You have two options to make your business more profitable in 2008: Increase revenue or decrease expenses.

I have compiled a list of the top 10 items that I have recommended to my clients. Feel free to e-mail me at [email protected] with any comments, questions, or feedback.

1) Increase your inventory by one turn. If you increase your inventory by one turn, you will free up cash and you can use the additional money elsewhere. Determine your turns by taking your cost of goods sold (COGS) for the last 12 months divided by the average inventory value over the last 12 months. For example, if your current 12 month average inventory value is $1 million and your 12-months COGS is $6 million, you have six turns. If you take $6 million and divide by seven, your new inventory value will be $857,143. This is $142,857 less inventory dollars than six turns. The 2007 Cost of Doing Business Report stated average turns for a typical dealer was 8.17 turns. Do not include special orders or direct shipments in this calculation.

2) Reduce Your Inventory Shrinkage. A rule of thumb is to accrue 0.5% of sales for shrinkage. This means that if your sales are $10 million on annual basis your inventory allowable inventory shrinkage is $50,000. I say, "Baloney!" This is too much. If you are the inventory manager, shoot for 0.5% of the inventory value. With sophisticated software systems, cameras, and well-trained employees, your inventory shrinkage should be much less.

3) Implement Transparent Pricing. On average, I am seeing people achieve a 2% increase in margins implementing by raising margins on "C" and "D" items. For more, see my column on How to Add Two Points to the Bottom Line Without Tipping Off Your Customers. 4) Implement Price Matrix Pricing. Traditionally, companies assign price levels to customers based on volume, customer type or required level of service. For example, if you have a roofer purchasing 90% of his product mix in your roofing category and he is on the lowest price level, move him to a higher price level on all other departments. If you move the price of his bottom 10% of items up 10%, you will achieve approximately a 1% increase in gross margin. On average, I am seeing a 1% increase by implementing this strategy.

5) Improve Employee Productivity. One example may be where your delivery driver has to make one more run on a Friday afternoon. Once it reaches 2 p.m., overtime pay typically kicks in. The result often is that, prior to the driver leaving the yard, you ask him to move fast, take short-cuts, unload the material and hurry back to the yard; only to penalize his time for the week. Meanwhile, the driver is thinking that if he takes his time, he will be compensated with overtime. My answer: Pay for performance, not for hours. The industry is going this way. I would not like to see you get caught with the nonperforming drivers in your market. For more, follow this link for Employee Evaluations .

6) Manage Your Accounts Receivable. Don't just manage a relationship with your customer get in bed with your customer. Understand more about their business then they do. Follow this link for Accounts Receivable Management.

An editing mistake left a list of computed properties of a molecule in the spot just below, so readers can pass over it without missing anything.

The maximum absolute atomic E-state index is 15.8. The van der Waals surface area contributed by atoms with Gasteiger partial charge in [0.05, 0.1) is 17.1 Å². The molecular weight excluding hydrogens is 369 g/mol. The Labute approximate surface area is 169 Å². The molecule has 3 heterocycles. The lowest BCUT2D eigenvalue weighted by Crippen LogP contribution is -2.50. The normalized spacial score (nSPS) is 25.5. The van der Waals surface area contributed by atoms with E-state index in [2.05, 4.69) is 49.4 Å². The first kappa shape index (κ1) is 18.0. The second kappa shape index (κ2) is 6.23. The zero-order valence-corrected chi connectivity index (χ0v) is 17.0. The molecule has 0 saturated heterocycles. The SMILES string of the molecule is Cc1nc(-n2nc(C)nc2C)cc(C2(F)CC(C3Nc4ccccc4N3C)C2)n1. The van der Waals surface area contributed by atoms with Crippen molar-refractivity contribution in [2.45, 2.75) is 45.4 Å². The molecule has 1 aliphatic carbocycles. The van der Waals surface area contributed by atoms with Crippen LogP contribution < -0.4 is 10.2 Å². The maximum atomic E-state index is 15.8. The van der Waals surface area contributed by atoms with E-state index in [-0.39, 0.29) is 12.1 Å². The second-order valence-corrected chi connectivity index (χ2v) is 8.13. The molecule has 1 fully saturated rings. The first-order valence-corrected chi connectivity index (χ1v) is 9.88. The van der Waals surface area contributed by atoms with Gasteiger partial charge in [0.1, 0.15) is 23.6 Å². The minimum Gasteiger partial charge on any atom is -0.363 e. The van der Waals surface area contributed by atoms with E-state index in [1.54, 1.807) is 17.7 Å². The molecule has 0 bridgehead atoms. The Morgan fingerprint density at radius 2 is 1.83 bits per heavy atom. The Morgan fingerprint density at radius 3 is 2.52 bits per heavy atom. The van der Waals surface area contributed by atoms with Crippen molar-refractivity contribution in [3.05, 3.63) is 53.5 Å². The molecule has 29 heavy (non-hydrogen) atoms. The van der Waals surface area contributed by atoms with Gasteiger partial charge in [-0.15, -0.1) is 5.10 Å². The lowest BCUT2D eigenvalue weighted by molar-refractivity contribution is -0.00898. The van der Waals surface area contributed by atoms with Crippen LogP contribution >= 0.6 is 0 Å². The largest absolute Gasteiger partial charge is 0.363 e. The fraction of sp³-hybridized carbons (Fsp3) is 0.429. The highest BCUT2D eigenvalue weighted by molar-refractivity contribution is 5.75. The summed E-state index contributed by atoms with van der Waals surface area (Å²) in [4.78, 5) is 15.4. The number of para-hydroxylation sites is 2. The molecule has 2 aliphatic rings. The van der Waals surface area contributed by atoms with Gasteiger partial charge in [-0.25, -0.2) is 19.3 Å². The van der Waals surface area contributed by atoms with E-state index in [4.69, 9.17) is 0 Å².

7) Use the Expense Input Rule Before Spending Money. Here is the simplest decision that you can make as a manager. If somebody asks you to pay for a trash dumpster and it will cost $100 per month and you are running at a 5% pretax profit on operations, then you will need to sell an additional $2,000 per month to pay for the dumpster or reduce your existing costs by $100. 8) 8) Make Sure Employees See Expenses. If an employee makes a decision to create an expense, he should see this on a P&L. For example, if you have an employee that purchases a forklift, every month that employee should see all costs associated with the purchase prior to payments.

9) Sell More to Your Existing Customer. Determine what products your customers are consuming but buying elsewhere. Rank your customers sales from highest to lowest, breaking down by sales and profit by departments. Determine which products your existing customers are not purchasing from you. Can you service the customer with the products and make a profit? Also, should you stock any products that your customers are using, but buying elsewhere because you don't stock?

10) Move from a paper environment to a paperless environment. You can move to a document imaging system to scan all of your documents, including bills of lading, AP invoices, AP checks, purchase orders, work orders, invoices, and other documents. When you are searching for an item, these should all now be linked from the bills of lading to the accounts receivable payment. You can use your existing software vendor or a third-party product. You must become more efficient in finding information. One dealer who I spoke with recently said he saved 1-1/2 employee's time from day one of implementing a document imaging system. He also saved on postage by e-mailing signed copies of work orders.

In addition to looking at financials and reports in 2008, I recommend that you reconnect with your customers. It cost many time more dollars to get a new customer than it takes to keep one. You know the old saying, "The customer signs your paycheck."

Have a profitable 2008.